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Immigrants enlist for war duty

BRAVE MEN: Hugh Kerr Burns (back row, fourth from left) enlisted in October 1916, the day after he turned 18.
BRAVE MEN: Hugh Kerr Burns (back row, fourth from left) enlisted in October 1916, the day after he turned 18.

MANY of the young men who volunteered for service in the First World War were newly arrived immigrants from Britain.

One of these was Hugh Kerr Burns, known to his friends as Scotty, who enlisted on October 18, 1916 while working as a farmer at Binna Burra.

He was 18 years of age and had followed his two older brothers, John and James, to Australia.

They were from Lanarkshire, Scotland and their parents were George Waddell and Janet Burns (nee Kerr).

At the time of his enlistment Hugh was working as a farmer at Binna Burra, near Bangalow.

With little or no training in Australia, the new recruits were sent to England 

 

It is possible that he worked for Robert Allison Phillips, whose son (Scotty's friend) Percy Wenham Phillips had enlisted in 1915.

At least one of Hugh's brothers is also thought to have enlisted.

Family legend states that Hugh enlisted with Percy Phillips and it seems likely he tried to enlist in 1915 but was rejected, as he would have only been 17.

He enlisted one day after his 18th birthday!

Hugh Burns initially joined the 4 Pioneer Battalion as part of the 8th Reinforcements, which sailed from Sydney on November 25, 1916.

This battalion was formed in Egypt in March 1916 and was under the direct command of divisional headquarters.

The 8th Reinforcements consisted mainly of Queenslanders, so it is probable that Hugh enlisted in Brisbane.

With little or no training in Australia, the new recruits were sent to England.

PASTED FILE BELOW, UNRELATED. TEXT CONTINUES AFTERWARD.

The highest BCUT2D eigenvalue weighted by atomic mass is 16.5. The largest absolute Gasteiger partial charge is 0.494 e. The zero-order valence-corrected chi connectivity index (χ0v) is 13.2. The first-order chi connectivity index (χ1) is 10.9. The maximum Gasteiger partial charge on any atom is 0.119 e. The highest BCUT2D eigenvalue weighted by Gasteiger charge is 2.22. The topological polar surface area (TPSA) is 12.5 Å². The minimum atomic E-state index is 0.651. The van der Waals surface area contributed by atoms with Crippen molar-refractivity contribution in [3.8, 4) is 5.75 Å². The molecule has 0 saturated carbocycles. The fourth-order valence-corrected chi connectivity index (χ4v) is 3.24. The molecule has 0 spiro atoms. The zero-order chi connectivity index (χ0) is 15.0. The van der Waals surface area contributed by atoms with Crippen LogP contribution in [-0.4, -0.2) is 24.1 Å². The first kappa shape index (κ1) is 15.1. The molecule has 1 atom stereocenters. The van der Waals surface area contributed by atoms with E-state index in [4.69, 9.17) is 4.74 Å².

The accompanying photograph shows Hugh with some members of the 4 Pioneers. It was taken by Fred Wright, a photographer from the historic town of Andover, just north of Southampton.

Possibly it was here their training was completed, prior to being sent to France. At that time, the Ministry of Defence was the largest employer in Andover and a large R.A.F. Airfield and staff college were later built there.

Hugh became a gunner with the 2nd Divisional Trench Mortar (Artillery) Battery and partcipated in many major battles.

He returned to Australia on July 1, 1919. On his return, he went to Greta to work in a coal mine.

This may seem a little different to his previous occupation of farming but his father was a coal miner in Scotland and possibly other members of his family were coal miners, too.

When he returned to the Northern Rivers, Hugh worked as a winch-man at Broadwater Sugar Mill. He also worked at various sugar cane properties on the Richmond and Clarence Rivers. It was on one of these properties he met his wife, Elsie Jane Lattimer.

Hugh and Elsie were married in 1935 and soon afterwards he joined the tick staff.

This was a more secure job and by that time he was nearly 40 and no doubt wanted more security.

His daughter Heather Newby tells us over the years, Hugh and his growing family moved to various centres on the North Coast, including Coutts Crossing and Evans Head.

For some years, he manned the tick gate at Whiporie and then at Woodburn. This was a responsible job as the Northern Rivers was a quarantine area and the red-water tick menace was real.

An outbreak could decimate valuable dairy herds and ruin a major industry.

Hugh and his wife retired to Evans Head and it was there he died on October 26, 1970, aged 72. His wife Elsie died in 1987. Both are buried at Evans Head.

Topics:  anzac-centenary world war 1 ww1



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